Marquez settled in at the front, with Rossi behind, and the Ducatis of Petrucci and Dovi were also fading.
Grip is an issue at this track. No surprises there, as the track is short and has no serious straight sections, so the riders spend a lot of time searching for edge grip. That is generally the first thing to go when a tyre starts to go away.
Rossi made a bit of an effort to catch Marquez, who simply responded by going faster. Vinales rode to a solid third, and Crutchlow celebrated being in podium contention by exfoliating his face with some German gravel. His personal assistance Capybara Tito was set to have some sore muscles to rub down after the race.
That was pretty much it. Boring race. But it was interesting for two things.
This win makes it 9 wins in a row for Marquez at that track, confirming he is unbeatable there. That’s not hyperbole, either. He seriously has never lost a race there. It’s staggering.
There is talk the MotoGP party will no longer come to the Sachsenring. I won’t miss it. Marc will. He loves left hand corners, and this track is full of them.
The other significant event was Dani Pedrosa announcing he would retire from racing at the end of the year. In my last column I wrote that I hoped the rumoured deal with the Petronas Yamaha team would come to fruition, and that I believed he could win on a Yamaha. Even a satellite one. I don’t resile from that position, although we will now never know if I am right.
There was a time some years ago when Dani toyed with an offer to go to Yamaha. His loyalty to Honda saw him decline. At the time I was hoping that he would make the move, as I have always been sure that Dani could have won a title on a Yamaha. The bike would have suited his style and stature so much better than the beast of a bike Honda has served him up for the last decade.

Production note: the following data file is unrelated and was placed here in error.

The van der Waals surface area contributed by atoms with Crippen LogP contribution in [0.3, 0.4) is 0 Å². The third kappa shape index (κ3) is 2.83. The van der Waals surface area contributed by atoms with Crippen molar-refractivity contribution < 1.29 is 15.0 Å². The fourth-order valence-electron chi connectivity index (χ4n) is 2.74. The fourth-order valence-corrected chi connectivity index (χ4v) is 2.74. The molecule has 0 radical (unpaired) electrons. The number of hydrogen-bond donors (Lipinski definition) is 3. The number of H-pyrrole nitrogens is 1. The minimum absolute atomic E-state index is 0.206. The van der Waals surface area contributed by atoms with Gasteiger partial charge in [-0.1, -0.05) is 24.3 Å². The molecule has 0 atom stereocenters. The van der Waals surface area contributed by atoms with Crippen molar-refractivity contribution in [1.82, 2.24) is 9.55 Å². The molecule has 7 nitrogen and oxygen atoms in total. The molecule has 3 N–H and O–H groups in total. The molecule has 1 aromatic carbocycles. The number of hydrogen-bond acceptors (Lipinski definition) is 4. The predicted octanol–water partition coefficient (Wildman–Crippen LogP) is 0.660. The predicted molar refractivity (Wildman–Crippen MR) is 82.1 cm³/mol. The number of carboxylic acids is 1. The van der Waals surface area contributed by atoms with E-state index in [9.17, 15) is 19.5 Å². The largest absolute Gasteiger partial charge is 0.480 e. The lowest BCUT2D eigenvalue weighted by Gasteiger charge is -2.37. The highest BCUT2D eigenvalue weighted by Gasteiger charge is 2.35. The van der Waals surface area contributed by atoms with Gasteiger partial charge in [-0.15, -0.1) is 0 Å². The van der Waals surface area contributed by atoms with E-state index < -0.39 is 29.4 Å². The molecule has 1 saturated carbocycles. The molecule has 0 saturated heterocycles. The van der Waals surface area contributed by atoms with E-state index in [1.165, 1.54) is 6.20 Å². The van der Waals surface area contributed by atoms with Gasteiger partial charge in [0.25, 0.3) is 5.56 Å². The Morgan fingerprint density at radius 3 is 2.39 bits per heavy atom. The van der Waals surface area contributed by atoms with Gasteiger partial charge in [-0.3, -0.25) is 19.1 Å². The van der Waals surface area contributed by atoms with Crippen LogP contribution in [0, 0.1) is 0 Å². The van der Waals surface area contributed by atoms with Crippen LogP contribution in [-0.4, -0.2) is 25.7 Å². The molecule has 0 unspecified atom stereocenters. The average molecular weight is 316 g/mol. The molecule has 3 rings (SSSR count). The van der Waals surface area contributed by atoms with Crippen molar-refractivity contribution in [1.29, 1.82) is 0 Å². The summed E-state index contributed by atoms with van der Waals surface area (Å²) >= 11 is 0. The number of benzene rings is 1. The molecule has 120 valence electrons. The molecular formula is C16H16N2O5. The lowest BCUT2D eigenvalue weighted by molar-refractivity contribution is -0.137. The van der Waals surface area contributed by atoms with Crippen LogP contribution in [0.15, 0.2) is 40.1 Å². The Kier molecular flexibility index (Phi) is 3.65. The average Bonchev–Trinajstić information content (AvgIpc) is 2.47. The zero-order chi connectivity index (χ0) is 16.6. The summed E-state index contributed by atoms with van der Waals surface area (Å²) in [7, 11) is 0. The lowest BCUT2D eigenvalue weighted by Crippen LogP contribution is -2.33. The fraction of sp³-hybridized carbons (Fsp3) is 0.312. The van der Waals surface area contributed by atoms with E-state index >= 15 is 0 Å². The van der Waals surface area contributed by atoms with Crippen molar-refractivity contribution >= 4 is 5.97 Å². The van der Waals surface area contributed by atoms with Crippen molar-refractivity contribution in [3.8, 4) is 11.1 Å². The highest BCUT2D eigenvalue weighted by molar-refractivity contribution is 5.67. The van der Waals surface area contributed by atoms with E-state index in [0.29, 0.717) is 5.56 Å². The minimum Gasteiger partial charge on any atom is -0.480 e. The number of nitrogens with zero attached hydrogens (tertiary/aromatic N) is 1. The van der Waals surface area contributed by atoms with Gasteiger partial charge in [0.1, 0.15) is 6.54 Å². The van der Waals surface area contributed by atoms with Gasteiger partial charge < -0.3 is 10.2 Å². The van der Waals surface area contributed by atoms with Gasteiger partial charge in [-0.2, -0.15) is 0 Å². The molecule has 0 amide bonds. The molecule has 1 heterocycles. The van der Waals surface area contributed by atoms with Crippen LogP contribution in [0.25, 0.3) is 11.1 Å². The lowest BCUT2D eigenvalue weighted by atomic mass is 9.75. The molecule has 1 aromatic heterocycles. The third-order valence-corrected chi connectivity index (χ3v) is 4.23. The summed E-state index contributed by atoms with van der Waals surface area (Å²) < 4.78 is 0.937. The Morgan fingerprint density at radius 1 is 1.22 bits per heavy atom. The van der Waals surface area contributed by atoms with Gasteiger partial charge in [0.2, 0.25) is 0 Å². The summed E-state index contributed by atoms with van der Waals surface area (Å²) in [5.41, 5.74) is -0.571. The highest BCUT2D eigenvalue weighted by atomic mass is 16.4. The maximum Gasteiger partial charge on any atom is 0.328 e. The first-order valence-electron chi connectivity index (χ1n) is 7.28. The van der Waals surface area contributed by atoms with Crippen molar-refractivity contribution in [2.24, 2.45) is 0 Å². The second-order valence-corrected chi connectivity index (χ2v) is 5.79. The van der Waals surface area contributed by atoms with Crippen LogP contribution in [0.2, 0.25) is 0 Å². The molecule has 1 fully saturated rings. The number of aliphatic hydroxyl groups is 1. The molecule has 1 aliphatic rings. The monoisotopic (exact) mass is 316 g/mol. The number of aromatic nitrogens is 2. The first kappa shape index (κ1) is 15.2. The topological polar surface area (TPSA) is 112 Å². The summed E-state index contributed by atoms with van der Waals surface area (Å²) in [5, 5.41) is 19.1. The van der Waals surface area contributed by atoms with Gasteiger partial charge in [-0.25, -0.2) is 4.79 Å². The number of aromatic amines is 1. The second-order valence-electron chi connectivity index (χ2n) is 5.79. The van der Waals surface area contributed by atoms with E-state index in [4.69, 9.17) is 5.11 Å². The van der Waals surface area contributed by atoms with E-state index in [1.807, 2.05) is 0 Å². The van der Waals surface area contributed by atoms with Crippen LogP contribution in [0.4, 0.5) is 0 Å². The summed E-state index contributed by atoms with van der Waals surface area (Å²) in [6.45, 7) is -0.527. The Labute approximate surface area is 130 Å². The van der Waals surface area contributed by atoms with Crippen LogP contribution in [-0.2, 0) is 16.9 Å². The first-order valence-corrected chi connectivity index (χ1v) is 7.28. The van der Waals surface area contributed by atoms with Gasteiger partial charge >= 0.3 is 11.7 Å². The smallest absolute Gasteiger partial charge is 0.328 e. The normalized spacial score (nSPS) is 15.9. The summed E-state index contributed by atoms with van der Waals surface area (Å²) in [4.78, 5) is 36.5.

Dani was a loyal Honda man for his entire GP career, riding a Honda ever since he started in the 125cc class under the guidance of Alberto Puig. Puig also mentored a young Casey Stoner during the same period, which is why the two of them run the numbers 26 and 27. Alberto gave them those numbers. They both stuck with them from then on.
In his younger days, Dani was often quiet and shy, leading to many fans failing to warm to him. That has changed in the last few years, as he has shown his warmer side as he has matured and relaxed. He has also shown that he is the most dignified rider in the paddock with how he has handled himself at times when others were losing their minds.
Dani will be much missed, particularly by me. His lack of stature is compensated by his massive talent, as well as his respect for his team, his competitors, and the sport.
For a man many often suggest has not really delivered at the top level, his numbers are extraordinary. People have shit memories. In 285 Grand Prix starts, Dani has rewarded Honda with 153 podiums, 54 wins, and 3 world championships. That’s a podium in more than half the races he has started. Amazing. And a win more often than one in six starts. Most riders would give their left nut to achieve a tenth of that. He will go down as one of the true champions of the sport.
My only hope now is that he finishes the year safely, and bags another win before he hangs up his platform race boots. That would be most appropriate.